Bishops Knew of Priest's Abuse

By Tim Townsend
St. Louis Post-Dispatch [St. Louis MO]
May 4, 2007

A confession from a pedophile priest in the late 1970s indicates that the St. Louis Archdiocese knew about the priest's crimes, yet two archbishops allowed him to continue working with children in new parishes for years afterward.

A letter from the priest, the Rev. Donald Straub, and others from parents complaining about his behavior were made public Thursday by a victims' rights group after a lawsuit against the archdiocese was settled last week.

"I spoke to Bishop Wurm about allegations made by parents of boys from Resurrection from 1976 and 1977," Straub wrote on May 11, 1978. "I acknowledge the allegations are true and I will be happy to abide by any decision his Eminence will make respective the help and assistance I may need to enable me to cope with this problem."

In the handwritten note, Straub refers to Bishop John Nicholas Wurm, then an auxiliary bishop in St. Louis and chancellor of the archdiocese. Wurm later became the bishop of the Belleville Diocese. The note was signed by Straub and Wurm.

After Straub was ordained in 1975, he served at St. George Parish in Gardenville until 1977. Many of the complaints from parents made public Thursday were from abuse that occurred at either Resurrection of Our Lord in St. Louis, where Straub was a deacon, or from St. George, his first assignment as a priest.

Straub was removed from his post for treatment in 1977. He would later be treated again in 1986, but was back at a church by 1990. The Vatican defrocked Straub in 2005.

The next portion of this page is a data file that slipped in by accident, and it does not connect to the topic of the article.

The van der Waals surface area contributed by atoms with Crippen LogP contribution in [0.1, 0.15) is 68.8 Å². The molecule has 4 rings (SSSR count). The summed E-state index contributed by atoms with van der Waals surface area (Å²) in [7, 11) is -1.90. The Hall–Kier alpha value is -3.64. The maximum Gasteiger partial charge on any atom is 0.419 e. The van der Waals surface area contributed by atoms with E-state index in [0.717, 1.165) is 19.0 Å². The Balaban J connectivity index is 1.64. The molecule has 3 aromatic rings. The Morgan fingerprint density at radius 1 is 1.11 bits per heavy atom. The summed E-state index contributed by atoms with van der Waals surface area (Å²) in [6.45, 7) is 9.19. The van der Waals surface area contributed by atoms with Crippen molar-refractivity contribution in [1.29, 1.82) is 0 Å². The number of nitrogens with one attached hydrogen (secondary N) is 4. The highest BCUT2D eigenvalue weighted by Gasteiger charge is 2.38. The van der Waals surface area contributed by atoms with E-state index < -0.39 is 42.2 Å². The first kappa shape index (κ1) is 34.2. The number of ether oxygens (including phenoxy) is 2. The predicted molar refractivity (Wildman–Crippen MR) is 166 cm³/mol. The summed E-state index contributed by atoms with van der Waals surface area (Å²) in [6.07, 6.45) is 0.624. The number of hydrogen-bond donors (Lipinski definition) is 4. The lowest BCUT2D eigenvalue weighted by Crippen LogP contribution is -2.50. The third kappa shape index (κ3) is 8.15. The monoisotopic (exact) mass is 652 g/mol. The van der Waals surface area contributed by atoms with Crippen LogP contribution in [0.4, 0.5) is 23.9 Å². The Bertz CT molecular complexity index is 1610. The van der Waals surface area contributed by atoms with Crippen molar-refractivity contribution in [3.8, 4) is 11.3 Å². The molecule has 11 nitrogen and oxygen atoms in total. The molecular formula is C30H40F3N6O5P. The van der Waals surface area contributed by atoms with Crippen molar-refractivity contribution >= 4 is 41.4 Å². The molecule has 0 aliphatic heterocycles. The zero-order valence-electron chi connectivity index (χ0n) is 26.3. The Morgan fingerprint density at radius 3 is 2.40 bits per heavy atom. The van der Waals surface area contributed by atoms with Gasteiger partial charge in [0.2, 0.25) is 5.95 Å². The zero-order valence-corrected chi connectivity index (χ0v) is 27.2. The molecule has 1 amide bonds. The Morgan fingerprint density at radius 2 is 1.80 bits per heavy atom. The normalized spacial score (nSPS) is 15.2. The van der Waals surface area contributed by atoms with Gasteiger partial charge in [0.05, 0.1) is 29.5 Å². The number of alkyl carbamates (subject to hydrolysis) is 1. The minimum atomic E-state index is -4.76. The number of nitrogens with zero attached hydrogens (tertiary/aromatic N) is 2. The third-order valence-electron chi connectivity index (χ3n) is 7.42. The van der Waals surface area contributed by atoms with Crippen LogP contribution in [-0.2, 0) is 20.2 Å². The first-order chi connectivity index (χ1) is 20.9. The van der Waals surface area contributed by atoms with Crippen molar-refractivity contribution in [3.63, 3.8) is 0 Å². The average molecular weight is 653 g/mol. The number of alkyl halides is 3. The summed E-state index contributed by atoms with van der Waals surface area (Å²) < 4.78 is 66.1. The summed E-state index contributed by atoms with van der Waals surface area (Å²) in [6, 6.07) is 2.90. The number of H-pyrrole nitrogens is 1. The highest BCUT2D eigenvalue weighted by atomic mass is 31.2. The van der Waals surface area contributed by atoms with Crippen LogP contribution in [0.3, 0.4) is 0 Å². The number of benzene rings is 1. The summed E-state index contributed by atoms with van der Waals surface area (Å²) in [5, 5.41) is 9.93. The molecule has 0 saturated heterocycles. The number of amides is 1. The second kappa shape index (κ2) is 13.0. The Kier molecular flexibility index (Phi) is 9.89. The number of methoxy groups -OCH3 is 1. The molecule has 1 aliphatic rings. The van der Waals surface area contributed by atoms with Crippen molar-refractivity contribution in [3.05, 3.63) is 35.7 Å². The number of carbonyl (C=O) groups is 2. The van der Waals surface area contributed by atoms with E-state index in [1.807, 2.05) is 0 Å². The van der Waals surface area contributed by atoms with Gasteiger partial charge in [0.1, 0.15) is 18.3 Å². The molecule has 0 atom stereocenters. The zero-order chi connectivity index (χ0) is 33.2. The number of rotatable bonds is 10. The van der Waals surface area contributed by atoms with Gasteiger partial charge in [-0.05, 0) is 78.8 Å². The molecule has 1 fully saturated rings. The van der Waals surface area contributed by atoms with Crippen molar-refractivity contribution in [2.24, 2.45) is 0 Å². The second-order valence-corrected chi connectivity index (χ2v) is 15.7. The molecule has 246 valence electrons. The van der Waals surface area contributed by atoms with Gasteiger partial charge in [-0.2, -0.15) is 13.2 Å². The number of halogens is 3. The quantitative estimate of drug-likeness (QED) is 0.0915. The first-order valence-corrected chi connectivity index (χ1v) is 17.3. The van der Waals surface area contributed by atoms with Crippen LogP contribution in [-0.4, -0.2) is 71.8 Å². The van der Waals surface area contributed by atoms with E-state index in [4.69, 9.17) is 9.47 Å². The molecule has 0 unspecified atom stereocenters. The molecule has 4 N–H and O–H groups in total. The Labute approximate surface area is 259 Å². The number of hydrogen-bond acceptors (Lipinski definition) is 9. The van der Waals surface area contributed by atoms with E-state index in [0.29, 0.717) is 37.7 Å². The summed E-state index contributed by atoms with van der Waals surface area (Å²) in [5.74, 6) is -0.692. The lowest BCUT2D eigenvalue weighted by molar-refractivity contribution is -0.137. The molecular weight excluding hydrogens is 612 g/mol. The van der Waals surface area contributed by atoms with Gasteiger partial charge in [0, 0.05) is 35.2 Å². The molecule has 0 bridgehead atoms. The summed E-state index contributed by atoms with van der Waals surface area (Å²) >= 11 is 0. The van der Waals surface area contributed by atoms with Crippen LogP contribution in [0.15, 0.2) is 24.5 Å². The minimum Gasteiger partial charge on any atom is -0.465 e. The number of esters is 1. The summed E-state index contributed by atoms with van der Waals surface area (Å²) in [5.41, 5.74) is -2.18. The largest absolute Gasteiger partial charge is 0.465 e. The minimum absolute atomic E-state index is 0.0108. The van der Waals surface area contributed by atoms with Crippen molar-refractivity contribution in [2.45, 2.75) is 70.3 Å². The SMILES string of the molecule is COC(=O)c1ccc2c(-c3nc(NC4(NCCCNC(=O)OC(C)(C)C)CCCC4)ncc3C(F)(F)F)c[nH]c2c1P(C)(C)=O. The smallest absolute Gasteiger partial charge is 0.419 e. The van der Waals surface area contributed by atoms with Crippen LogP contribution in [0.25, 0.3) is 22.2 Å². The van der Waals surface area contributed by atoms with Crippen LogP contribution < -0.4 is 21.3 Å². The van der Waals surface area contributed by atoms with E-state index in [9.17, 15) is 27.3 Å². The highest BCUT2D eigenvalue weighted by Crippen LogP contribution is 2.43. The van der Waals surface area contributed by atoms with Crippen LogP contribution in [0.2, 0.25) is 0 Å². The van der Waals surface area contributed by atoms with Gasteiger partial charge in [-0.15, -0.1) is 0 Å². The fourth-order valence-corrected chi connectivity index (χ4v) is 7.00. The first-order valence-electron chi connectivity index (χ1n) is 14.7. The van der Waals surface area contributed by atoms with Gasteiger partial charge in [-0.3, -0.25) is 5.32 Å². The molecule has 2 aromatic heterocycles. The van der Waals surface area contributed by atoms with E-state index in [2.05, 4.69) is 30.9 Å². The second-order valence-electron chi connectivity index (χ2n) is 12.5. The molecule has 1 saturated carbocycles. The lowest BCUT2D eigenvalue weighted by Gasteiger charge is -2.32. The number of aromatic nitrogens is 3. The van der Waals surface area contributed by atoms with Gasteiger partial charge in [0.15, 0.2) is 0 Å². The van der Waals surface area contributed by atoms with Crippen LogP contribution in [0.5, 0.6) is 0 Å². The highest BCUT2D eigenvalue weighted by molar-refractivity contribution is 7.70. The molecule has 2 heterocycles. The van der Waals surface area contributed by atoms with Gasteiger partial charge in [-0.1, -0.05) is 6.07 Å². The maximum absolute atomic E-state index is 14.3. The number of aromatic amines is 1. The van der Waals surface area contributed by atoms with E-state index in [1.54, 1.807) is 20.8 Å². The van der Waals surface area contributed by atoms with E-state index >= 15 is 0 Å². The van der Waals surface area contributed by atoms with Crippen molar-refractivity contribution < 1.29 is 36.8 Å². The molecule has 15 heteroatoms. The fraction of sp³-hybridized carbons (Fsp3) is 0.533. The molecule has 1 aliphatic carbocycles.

"At the conclusion of his treatment, the professional health care facility recommended he be returned to a parish," said Monsignor Richard Stika, the archdiocese's Episcopal Vicar for Child and Youth Protection, in an interview Thursday. "The recommendations of health care professionals was the best advice they had at the time."

Four months before Straub's confession, a group of parents had written to Cardinal John Carberry, St. Louis' archbishop, complaining that the priest had been abusing their sons. Carberry confronted Straub, according to Stika, then sent him away for treatment.

At the end of that treatment, in 1979, St. Louis' new archbishop, John May, returned Straub to ministry, sending him to Our Lady Queen of Peace in House Springs.

After a year, Straub was transferred to St. Charles Borromeo in St. Charles, where he was later removed and again sent for treatment after new allegations of sexual abuse emerged.

In 1990, Straub surfaced in the diocese of Dodge City, Kan. Stika said the second treatment facility recommended the priest be returned to limited ministry with supervision, and the St. Louis Archdiocese gave its blessing for Straub's ministry to the Dodge City bishop.

But less than a year later, Straub was again removed. Stika said the archdiocese has no record of Straub between 1991 and 2005, when the priest was laicized by the Vatican.

Straub, now 58, lives in Crestwood. A message left at his home was not answered Thursday.

The case settled by the archdiocese last week involved a boy who was 13 at the time he was abused by Straub in 1973. The abuse lasted about two years, according to the victim's attorney, Ken Chackes.

Chackes said last week's settlement was the fourth the archdiocese has made because of Straub over the last couple of years, totaling less than $200,000. He said there was at least one more pending lawsuit against the archdiocese regarding Straub.

Stika said the church was "sorry that (Straub) continued to abuse, but in these instances, you went with the professionals in terms of trying to understand the psychology of the problem.

"At the time people thought it could be dealt with and safeguards could be built," he said. "Thirty years later, we know that's impossible."

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